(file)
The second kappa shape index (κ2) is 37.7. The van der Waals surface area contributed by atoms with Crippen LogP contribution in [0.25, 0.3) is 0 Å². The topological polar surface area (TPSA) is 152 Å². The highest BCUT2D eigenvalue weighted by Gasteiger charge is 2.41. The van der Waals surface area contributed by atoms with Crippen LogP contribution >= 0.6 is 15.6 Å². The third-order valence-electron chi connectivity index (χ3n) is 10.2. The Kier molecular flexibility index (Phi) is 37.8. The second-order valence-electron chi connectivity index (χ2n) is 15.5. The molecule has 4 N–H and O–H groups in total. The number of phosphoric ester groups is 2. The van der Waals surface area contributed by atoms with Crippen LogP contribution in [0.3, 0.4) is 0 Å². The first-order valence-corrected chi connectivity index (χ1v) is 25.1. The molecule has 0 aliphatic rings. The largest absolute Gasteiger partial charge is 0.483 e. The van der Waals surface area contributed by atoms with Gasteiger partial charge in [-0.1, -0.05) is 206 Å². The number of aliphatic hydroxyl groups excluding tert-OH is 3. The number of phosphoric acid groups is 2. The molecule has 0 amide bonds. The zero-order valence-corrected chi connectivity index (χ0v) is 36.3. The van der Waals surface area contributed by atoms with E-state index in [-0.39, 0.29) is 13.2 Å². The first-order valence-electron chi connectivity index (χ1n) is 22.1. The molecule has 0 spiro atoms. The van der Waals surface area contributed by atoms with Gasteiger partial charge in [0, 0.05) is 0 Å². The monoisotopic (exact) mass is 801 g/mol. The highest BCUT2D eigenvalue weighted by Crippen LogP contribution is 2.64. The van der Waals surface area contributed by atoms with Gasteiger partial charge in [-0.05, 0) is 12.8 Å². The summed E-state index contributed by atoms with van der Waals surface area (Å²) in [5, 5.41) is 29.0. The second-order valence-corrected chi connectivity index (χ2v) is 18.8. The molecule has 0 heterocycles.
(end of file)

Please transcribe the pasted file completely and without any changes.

The second kappa shape index (κ2) is 37.7. The van der Waals surface area contributed by atoms with Crippen LogP contribution in [0.25, 0.3) is 0 Å². The topological polar surface area (TPSA) is 152 Å². The highest BCUT2D eigenvalue weighted by Gasteiger charge is 2.41. The van der Waals surface area contributed by atoms with Crippen LogP contribution >= 0.6 is 15.6 Å². The third-order valence-electron chi connectivity index (χ3n) is 10.2. The Kier molecular flexibility index (Phi) is 37.8. The second-order valence-electron chi connectivity index (χ2n) is 15.5. The molecule has 4 N–H and O–H groups in total. The number of phosphoric ester groups is 2. The van der Waals surface area contributed by atoms with Crippen LogP contribution in [0.3, 0.4) is 0 Å². The first-order valence-corrected chi connectivity index (χ1v) is 25.1. The molecule has 0 aliphatic rings. The largest absolute Gasteiger partial charge is 0.483 e. The van der Waals surface area contributed by atoms with Gasteiger partial charge in [-0.1, -0.05) is 206 Å². The number of aliphatic hydroxyl groups excluding tert-OH is 3. The number of phosphoric acid groups is 2. The molecule has 0 amide bonds. The zero-order valence-corrected chi connectivity index (χ0v) is 36.3. The van der Waals surface area contributed by atoms with E-state index in [-0.39, 0.29) is 13.2 Å². The first-order valence-electron chi connectivity index (χ1n) is 22.1. The molecule has 0 spiro atoms. The van der Waals surface area contributed by atoms with Gasteiger partial charge in [0, 0.05) is 0 Å². The monoisotopic (exact) mass is 801 g/mol. The highest BCUT2D eigenvalue weighted by Crippen LogP contribution is 2.64. The van der Waals surface area contributed by atoms with Gasteiger partial charge in [-0.05, 0) is 12.8 Å². The summed E-state index contributed by atoms with van der Waals surface area (Å²) in [5, 5.41) is 29.0. The second-order valence-corrected chi connectivity index (χ2v) is 18.8. The molecule has 0 heterocycles.